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There are too few women in South Africa’s tech industry. There are also too few ethnically diverse employees in tech. The thriving and growing ICT industry, which is pegged to be worth $6.75 billion in 2022, contributing approximately 8% to the country’s GDP, has many opportunities to balance the scales of equality in hiring talent for its technology sector.
One of the biggest challenges that recruiters are facing in ensuring diversity is simply the lack of talent. Robyn Stainbank, Managing Consultant – Technology, Michael Page, Africa, says, “Traditionally, the technology space -- software development, in particular -- has been dominated by men, and it translates into the lack of women both in technical/specialized roles and in the senior and strategic roles. Diversity from an ethnicity perspective is lacking, too, with a wide skills gap between individuals from a previously disadvantaged background and those from an advantaged background.”
Industry website Women In Tech reports that women held only 23% of tech jobs in South Africa. The 2021 State of the Software Developer Nation report found these inequalities in the tech world. It hired 83% men and 14% women, the rest belonging to other genders including non-binary and genderqueer. 47% of the employees were white or of European descent, 35% were black and 6.5% were colored.
Robyn explains that women need to be educated about this space at a much younger age – at high school – so that they could opt to study computer science at university. Currently, for every 5 males who choose ICT subjects, 2 females choose it, says this PwC South Africa report. GirlCode, a coding club of South African girls, GirlsMakingTech (a British Council initiative), Coding Camps and ICT training for Young Girls in Africa, and Code4CT (Code For Cape Town), a community of young women tech leaders are examples of initiatives to encourage females to learn to code.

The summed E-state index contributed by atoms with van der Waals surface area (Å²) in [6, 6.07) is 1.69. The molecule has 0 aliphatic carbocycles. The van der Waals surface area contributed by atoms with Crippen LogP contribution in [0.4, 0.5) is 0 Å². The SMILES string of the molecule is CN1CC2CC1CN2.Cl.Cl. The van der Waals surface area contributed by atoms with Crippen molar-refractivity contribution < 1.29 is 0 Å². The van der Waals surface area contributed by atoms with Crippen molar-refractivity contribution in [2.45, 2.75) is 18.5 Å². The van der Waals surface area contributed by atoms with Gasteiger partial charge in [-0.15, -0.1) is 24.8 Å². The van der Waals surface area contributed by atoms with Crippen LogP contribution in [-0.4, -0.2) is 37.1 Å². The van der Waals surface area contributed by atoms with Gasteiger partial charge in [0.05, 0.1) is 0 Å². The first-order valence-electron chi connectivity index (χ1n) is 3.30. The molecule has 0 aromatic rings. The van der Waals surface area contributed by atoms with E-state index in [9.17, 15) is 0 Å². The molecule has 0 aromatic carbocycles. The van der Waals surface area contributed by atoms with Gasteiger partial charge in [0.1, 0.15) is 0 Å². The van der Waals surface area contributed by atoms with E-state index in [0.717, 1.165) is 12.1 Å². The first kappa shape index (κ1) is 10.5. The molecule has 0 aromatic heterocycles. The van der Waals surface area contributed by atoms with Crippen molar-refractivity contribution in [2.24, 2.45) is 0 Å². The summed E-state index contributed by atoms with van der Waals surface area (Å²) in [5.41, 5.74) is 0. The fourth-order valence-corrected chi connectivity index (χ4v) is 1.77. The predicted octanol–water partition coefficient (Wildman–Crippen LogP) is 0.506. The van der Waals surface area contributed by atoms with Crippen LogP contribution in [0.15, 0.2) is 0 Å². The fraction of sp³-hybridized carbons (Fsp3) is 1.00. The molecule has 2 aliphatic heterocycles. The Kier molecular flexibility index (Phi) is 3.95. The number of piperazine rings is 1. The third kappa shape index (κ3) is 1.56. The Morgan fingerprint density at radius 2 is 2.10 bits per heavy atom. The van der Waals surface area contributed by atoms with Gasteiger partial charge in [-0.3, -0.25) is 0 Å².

“In addition, companies could also consider training and mentorship programmes for women within their environment who may have the aptitude for more technical roles, to upskill them in a software development role,” Robyn adds.
Similarly, Robyn says that seasoned developers should be encouraged to offer training and mentorship programmes within companies to address the skills gap and to create a more diverse work environment. The good thing is that developers who enjoy this work don’t need much encouragement to take online courses or to stay abreast of the latest trends.
As the tech industry expands to every area of life, egged on by the pandemic-spurred work-from-anywhere lifestyle, cyber security has taken on an even more important dimension. In 2021, South Africa lost R48.15 million to data breach as cyber security continues to remain a challenge. Recruiting for the cyber security space is difficult, Robyn shares, because of the skills gap. The candidate pool is small, in general, and is even smaller when trying to ensure diversity.
“As a potential measure to combat the skills shortage, companies could consider their Network and Network Security resources, and invest in upskilling them. Companies should consider graduates from previously disadvantaged backgrounds, introduce them to this field and upskill them. We should learn from the nations that are advanced in managing cyber security while considering mentorship programmes for junior resources,” says Robyn.
Women have been adding great value to this industry and finding success as some of them are leading in the Cyber Security space. While this is encouraging news, more needs to be done to ensure greater balance and equality in the tech space, in general, and cyber security, in particular.
D&I are globally relevant issues, and South Africa finds itself in a unique position to implement equal hiring opportunities and balance the scales in a growing industry where there is room for improvement and will. South Africa can show the world how it’s done. Find out how we at Michael Page can help you source the right talent for your IT team.
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